One thing our organization and others we work with have noticed is that there seems to be a funding interest in helping projects to launch, but less so in sustaining the work from year to year. Offering support to organizations in piloting effective models and connecting their staff to networks of guidance can help to craft programs that are ready for sustained funding. In our work, we know that education is a lifetime process and so it is important for the Detroit Food Academy to think about funding in the long-term, so we can provide consistent, quality programs to high school students and educators now and in the future. 
How do you know you’re making progress?
While scaling out our programming -- and seeing demand from students and educators for us to scale out more -- can help show us we are heading in the right direction, it is for us a question of quality. We look first and foremost to our students and educators to tell us we are headed in the right direction, creating a constant feedback loop to show us if our training, curriculum, fieldtrips, and workshops are effective tools in meeting and exceeding the personal goals of our students and educators as well as our programmatic goals. We inquire about hard and soft skill growth from our students, both through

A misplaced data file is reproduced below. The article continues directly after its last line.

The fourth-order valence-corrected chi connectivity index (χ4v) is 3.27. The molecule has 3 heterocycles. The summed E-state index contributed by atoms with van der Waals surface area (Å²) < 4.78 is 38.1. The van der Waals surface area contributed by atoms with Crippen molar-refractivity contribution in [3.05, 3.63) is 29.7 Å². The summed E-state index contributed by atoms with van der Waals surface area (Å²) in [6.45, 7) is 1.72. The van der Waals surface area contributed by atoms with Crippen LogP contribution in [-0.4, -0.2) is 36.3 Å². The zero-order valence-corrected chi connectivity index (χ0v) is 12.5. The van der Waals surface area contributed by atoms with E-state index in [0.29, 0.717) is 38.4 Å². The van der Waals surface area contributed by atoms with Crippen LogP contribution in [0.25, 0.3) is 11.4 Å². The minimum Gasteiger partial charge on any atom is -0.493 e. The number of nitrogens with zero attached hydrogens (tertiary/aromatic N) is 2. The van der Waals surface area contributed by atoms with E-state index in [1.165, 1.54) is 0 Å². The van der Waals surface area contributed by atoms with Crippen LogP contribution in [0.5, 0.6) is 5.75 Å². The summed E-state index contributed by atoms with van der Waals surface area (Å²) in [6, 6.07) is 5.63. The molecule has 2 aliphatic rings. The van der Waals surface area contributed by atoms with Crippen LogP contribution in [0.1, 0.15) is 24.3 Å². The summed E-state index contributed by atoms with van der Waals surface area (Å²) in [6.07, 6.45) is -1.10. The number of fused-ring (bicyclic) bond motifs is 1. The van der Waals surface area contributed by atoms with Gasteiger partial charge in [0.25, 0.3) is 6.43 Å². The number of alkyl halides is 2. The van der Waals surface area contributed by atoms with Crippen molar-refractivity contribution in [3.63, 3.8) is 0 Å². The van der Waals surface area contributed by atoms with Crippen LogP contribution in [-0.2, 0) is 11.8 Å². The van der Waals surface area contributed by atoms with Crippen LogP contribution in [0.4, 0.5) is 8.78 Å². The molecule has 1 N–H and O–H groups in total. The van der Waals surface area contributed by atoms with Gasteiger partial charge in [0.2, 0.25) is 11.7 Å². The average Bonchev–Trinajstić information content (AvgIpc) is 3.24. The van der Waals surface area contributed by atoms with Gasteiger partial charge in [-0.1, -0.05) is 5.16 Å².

We truly know we are making progress when our students feel more engaged, confident, knowledgeable, and better prepared to achieve their personal, academic, and professional goals.
survey and in-person interviews, as well as about positives and challenges our educators see when implementing the program. We look to the quality of students’ experiences as they explore the City of Detroit and our food system, refine their wholesome food product recipe, build their business plan, and eventually launch their product at local farmers’ markets. We truly know we are making progress when our students feel more engaged, confident, knowledgeable, and better prepared to achieve their personal, academic, and professional goals. 
What are you most proud of?